UMass survey finds state’s essential workers ‘stressed, unsafe, and insecure’

  • UMass Amherst campus Massachusetts Office Of Travel & Tourism

Staff Writer
Published: 6/14/2020 7:14:11 PM

AMHERST — A newly released survey from the University of Massachusetts Amherst Labor Center and the Center for Employment Equity shows that most essential workers in the state have felt unsafe, stressed and unable to practice social distancing in their workplaces.

According to the survey results, compiled in a report titled “Stressed, Unsafe, and Insecure: Essential Workers Need A New, New Deal,” nearly 60% of essential workers in Massachusetts reported that they do not feel safe at work, 71% said they were unable to practice social distancing, and 86% experienced increased social stress. More than 2,500 essential workers — those in food and retail, health care workers, postal workers, first responders, medical center staff and others in businesses that were allowed to stay open throughout the pandemic — were polled for the survey, which was released earlier this month, between April 24 and May 1.

The survey also reports that 15% of such employers do not provide employees with masks or hand sanitizer, 10% of employees do not have access to regular hand washing, and about one-third of employees surveyed had not received training to prevent COVID-19 transmission.

“Overall, what we’ve seen is that essential workers in general are feeling huge amounts of stress and anxiety from being overworked and not being compensated,” said Clare Hammonds, a professor of practice at the Labor Center, noting that many “feel neglected, particularly in this moment of real crisis when they don’t feel protected on their job.”

She added, “I think a lot of them experience the disconnect between the language of ‘essential’ that we use to describe their job, and then the experience that we have with it.”

Low-wage workers, defined as earning less than $20 per hour, and workers of color have been particularly affected. Low-wage workers are two to three times more likely than other workers to have no paid sick days, company-provided health insurance or safety gear, and are four times more likely to face food insecurities and use a food bank. African-Americans and Latinx workers are particularly at risk: The survey reports that 43% of essential workers in Massachusetts are low-wage, and “disproportionately women and people of color.”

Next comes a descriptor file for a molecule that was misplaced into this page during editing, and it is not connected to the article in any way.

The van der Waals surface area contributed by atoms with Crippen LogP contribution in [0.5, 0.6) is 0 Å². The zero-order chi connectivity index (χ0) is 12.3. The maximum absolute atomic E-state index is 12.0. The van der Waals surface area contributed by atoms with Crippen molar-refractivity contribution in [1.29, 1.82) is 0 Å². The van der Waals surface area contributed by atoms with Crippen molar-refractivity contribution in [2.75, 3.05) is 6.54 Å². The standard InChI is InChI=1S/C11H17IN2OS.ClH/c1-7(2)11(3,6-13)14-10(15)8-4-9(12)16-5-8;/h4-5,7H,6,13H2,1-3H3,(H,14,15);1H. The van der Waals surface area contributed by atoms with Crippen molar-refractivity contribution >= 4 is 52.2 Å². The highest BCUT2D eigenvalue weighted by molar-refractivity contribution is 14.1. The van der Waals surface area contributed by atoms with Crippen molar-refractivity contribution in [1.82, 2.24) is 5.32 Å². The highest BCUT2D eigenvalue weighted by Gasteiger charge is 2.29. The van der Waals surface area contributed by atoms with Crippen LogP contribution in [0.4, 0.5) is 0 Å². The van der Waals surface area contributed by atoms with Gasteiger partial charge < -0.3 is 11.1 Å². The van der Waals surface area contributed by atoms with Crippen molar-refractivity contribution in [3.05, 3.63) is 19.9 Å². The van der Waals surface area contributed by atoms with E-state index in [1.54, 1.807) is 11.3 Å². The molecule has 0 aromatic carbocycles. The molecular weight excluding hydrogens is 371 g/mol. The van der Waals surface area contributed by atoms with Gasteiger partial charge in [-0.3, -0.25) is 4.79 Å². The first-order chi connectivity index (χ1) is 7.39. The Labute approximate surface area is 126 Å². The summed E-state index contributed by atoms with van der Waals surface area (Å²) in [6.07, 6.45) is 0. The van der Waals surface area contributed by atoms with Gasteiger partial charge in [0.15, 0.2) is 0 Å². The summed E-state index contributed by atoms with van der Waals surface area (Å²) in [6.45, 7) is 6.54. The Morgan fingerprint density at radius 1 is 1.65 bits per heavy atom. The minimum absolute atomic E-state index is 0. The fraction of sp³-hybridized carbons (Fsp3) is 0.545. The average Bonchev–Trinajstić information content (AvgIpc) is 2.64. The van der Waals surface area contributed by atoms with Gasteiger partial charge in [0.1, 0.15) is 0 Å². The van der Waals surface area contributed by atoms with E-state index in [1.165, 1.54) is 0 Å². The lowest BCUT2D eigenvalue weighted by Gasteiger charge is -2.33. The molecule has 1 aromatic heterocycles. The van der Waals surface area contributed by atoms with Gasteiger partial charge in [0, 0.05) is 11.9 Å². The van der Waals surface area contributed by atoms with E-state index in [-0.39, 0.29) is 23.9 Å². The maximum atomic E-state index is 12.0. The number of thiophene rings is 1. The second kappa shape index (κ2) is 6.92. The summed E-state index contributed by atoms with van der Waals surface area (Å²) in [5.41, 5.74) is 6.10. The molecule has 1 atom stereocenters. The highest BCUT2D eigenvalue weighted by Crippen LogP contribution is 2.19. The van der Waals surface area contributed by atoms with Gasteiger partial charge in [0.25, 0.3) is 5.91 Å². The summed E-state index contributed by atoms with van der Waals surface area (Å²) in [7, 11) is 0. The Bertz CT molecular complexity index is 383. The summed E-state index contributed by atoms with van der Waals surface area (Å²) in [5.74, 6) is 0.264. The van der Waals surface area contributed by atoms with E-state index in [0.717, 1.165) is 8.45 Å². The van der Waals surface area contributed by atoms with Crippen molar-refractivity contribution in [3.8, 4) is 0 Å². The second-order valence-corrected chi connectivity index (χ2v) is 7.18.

“The number of low-wage workers reporting food, childcare, and housing insecurity is astronomically high,” the report notes.

People of color were also more likely to report that they felt unsafe at work: 73% of Hispanic respondents and 70% of black respondents reported feeling unsafe — with higher rates among those who were also low-wage workers — compared to 57% of white respondents. Most workers attributed this insecurity to an inability to socially distance and a lack of personal protective equipment and training.

As states gradually reopen their economies, Hammond said the survey results show that low-wage workers who are just returning to their jobs may be particularly vulnerable to inadequate protections.

“Going into this reopening as we enter phase two and are moving on this track, I think it will be particularly important to think about how low-wage workers are treated,” Hammonds said.

As more workers return to their workplaces, Hammonds noted that the pandemic is not over and said questions remain about how every worker will have access to a face mask, hand sanitizer, training on infection prevention, and benefits such as paid sick leave and hazard pay. Longer-term, the report encourages measures such as a minimum wage of at least $15 per hour, separating health insurance from employment and a universal minimum income policy.

Although the report’s authors surveyed only essential workers in Massachusetts, they noted that the results may also shed light on even grimmer realities in other states. Massachusetts “has some of the strongest labor market protections in the U.S., including a $12.70 minimum wage, 97% health insurance coverage and paid sick leave,” the report notes. As a result, it adds, “whatever is happening to essential workers in Massachusetts is probably worse in many other states.”

Jacquelyn Voghel can be reached at

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